Valuable Guidance on Interpretation
In Edwards v Kumarasamy  UKSC 40, the Supreme Court has given valuable guidance on the interpretation of subsections 11(1) and 11(1A) of the Landlord and Tenant Act 1985 (“the 1985 Act”) and the requirement of notice by the tenant to the landlord of breaches of covenants implied into the parties’ tenancy agreement by those subsections.
The freeholder (“F”) of a small block of flats (“the Building”) let one of the flats (“the Flat”) on a long lease (“the Lease”) to the Appellant (“K”). K sublet the Flat on a 6-month assured shorthold tenancy (“the AST”) to the Respondent (“E”). The Flat was on the second floor of the Building.
There was a paved area outside the front door to the Building, which was the only or principal means of access to the Building. The Building had a main entrance door leading into a front hallway from which access could be got to the lift and staircase leading to the Flat.
The Lease granted K easements giving him the right to use the paved area and the hallway to access the Flat. The AST granted similar rights to E.
Subsection 11(1)(a) of the 1985 Act implied into the AST a covenant by K to keep in repair the structure and exterior of the dwelling-house let to E. Furthermore, as K had let a dwelling-house (the Flat) which formed part only of a building (the Building), subsection 11(1A)(a) modified the covenant implied by subsection 11(1)(a), such that the reference to “the dwelling-house” included a reference to any part of the Building in which K has an estate or interest.
On 1 July 2010, E tripped on an uneven paving stone on the paved area. As a result, he suffered personal injury. He issued a claim against K claiming that his injury was caused by K’s failure to keep the paved area in repair, in breach of the covenants implied into the AST by subsections 11(1)(a) and 11(1A)(a).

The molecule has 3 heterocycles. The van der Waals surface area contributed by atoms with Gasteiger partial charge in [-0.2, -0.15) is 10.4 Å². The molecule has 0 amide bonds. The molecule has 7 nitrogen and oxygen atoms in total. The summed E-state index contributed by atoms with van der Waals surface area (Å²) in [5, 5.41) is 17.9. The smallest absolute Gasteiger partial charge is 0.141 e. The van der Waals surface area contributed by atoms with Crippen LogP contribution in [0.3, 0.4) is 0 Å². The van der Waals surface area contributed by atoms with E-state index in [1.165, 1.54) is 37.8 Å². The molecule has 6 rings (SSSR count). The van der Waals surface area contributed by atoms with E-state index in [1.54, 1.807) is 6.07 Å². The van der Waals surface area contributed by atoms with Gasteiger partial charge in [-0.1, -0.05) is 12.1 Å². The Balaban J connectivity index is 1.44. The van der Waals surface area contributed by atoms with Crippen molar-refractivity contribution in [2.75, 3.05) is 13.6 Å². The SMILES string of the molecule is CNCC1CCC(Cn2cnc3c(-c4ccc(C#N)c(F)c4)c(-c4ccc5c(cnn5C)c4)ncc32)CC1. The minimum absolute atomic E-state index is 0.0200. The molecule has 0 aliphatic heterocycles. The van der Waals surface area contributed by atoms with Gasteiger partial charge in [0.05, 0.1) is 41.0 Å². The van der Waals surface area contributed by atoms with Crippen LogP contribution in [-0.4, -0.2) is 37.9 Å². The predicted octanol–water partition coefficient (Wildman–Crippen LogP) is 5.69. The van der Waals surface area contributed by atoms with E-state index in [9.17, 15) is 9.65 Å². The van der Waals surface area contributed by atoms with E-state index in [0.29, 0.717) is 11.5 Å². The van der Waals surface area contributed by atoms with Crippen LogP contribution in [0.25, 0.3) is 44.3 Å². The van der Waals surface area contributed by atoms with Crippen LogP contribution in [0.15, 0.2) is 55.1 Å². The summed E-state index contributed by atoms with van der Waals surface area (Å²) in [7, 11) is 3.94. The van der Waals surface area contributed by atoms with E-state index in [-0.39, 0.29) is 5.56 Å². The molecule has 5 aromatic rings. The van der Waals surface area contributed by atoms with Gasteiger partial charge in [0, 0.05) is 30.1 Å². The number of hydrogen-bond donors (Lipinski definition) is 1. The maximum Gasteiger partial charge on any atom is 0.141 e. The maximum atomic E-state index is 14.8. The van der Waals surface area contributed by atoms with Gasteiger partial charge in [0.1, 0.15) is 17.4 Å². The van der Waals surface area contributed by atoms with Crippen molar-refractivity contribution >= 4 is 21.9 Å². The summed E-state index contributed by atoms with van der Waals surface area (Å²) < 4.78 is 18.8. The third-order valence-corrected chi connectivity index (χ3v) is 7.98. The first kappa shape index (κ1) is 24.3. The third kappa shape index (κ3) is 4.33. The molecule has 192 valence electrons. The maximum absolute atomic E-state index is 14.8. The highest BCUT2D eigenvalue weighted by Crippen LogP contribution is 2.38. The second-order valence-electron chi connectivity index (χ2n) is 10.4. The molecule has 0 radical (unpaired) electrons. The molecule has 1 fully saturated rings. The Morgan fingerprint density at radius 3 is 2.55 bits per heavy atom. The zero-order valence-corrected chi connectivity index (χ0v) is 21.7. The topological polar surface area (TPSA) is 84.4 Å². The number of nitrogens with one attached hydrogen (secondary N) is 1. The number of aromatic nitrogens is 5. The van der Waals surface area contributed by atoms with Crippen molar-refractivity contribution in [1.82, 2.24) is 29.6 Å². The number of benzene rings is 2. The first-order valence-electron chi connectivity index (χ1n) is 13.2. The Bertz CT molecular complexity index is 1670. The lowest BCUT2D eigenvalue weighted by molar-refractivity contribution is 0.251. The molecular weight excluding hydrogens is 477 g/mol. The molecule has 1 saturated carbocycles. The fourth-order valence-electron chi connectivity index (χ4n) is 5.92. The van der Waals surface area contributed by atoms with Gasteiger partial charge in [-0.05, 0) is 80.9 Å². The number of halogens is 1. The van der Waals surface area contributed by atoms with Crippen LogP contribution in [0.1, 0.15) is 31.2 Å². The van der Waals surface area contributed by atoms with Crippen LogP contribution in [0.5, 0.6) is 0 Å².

The Deputy District Judge found for E. On appeal, the Circuit Judge found for K. On a second appeal, the Court of Appeal unanimously found for E. On a further appeal, the Supreme Court unanimously found for K. Given that a clear pattern appears to be emerging, E may be rather upset that there is no superior court to which he can now appeal.
The appeal to the Supreme Court raised three issues:
The Supreme Court held that the paved area was not part of the exterior of the front hall of the Building. The key reason for the decision was that it was not possible, as a matter of ordinary language, to describe a path leading from a car park to the entrance door which opens directly onto the front hall of a building as “part of the exterior of the front hall”. While it might be said that the paved area abutted the immediate exterior of the front hall, it could not fairly be described as the exterior of the front hall, as a matter of normal English.
The court rejected the argument that a purposive approach to subsection 11(1A)(a) justified the court’s given its words a wide effect. In doing so, it noted that the subsection imposes obligations on a contracting party over and above those expressly agreed.
In reaching its conclusion on the first issue, the court held that Brown v Liverpool Corpn  3 All ER 1345 was wrongly decided. In that case, the Court of Appeal decided that some steps leading to a two-metre path to the front door of a terraced house were part of “the exterior” of the dwelling-house for the purposes of subsection 32(1)(a) of the Housing Act 1961 (the predecessor to subsection 11(1)(a) of the 1985 Act). The Supreme Court concluded that the fact that a piece of property is a necessary means of access to a building cannot be sufficient for it to constitute part of the exterior of the building.
In light of the conclusion on the first issue, it was strictly unnecessary to consider the other two issues. However, since they were both fully argued and of some significance, the court addressed them.
Contrary to the Court of Appeal, the Supreme Court found that K did have an interest in the front hall for the purposes of subsection 11(1A)(a). The reason was that F had granted K a right of way over the front hall which, as a matter of property law, constituted an interest in land (section 1 of the Law of Property Act 1925).